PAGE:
This sombre, artful, but fatally unfocused Irish drama takes us to some grim places: John (Jack Reynor) is a charismatic young Dublin cab driver struggling to keep his alcoholic mum Jean (Toni Collette) from the claws of death. His dad is long gone, and his younger brother, who has Down’s syndrome, is in a home. So it’s left to John to clean the vomit from the bed and negotiate with a local social worker (Michael Smiley) to have his mum put into care.
Young writer-director Gerard Barrett (‘Pilgrim Hill’) is wary of melodrama, meaning there are many lingering, distracting shots here. And when he does let the drama kick in, it’s for a wordy, over-explained chat between mum and son or a clichéd scene of Jean dancing in her home to Soft Cell. Barrett also introduces an extreme moral dilemma into his story far too late for it to have any real impact – and then bottles out of dealing with it head-on.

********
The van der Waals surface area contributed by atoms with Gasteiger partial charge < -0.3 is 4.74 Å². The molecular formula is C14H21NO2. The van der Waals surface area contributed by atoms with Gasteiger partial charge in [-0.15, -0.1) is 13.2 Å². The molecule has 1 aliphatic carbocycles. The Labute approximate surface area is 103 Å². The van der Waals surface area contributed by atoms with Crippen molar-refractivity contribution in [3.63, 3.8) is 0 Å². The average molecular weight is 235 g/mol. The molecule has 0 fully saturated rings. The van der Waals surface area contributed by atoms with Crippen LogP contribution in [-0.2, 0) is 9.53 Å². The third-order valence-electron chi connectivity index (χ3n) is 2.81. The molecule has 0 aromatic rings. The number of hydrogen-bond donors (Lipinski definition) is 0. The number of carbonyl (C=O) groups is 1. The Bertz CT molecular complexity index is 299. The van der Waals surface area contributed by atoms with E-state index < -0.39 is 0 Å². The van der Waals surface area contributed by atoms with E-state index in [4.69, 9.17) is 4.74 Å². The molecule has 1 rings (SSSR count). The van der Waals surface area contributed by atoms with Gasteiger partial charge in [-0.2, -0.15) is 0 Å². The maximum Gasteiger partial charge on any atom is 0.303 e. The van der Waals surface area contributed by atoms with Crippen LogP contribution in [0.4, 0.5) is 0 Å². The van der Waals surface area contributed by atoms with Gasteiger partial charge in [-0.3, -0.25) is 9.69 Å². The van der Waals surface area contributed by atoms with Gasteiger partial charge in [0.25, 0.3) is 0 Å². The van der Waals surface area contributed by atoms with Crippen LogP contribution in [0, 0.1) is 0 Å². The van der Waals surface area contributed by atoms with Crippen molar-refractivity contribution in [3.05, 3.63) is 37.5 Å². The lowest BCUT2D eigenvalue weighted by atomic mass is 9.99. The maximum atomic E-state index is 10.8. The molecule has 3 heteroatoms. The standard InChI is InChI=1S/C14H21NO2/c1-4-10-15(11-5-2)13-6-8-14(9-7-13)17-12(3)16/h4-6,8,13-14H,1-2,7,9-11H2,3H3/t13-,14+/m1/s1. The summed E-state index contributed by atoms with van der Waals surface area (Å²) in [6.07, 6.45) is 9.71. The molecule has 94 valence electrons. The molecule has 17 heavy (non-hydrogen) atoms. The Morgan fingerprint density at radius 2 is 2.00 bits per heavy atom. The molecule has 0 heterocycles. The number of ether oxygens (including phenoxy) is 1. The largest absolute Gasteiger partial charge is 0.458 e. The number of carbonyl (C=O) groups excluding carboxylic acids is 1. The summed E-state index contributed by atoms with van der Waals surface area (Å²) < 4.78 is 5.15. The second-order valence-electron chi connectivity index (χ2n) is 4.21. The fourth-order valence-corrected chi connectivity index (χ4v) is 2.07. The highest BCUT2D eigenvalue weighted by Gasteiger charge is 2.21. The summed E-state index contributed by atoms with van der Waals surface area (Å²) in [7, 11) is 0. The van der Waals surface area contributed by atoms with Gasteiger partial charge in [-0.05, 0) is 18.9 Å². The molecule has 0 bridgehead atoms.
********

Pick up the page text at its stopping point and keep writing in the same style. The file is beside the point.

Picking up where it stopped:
As the determined but fragile son, Reynor has a strong presence, but Collette’s character is too thinly sketched to make much sense.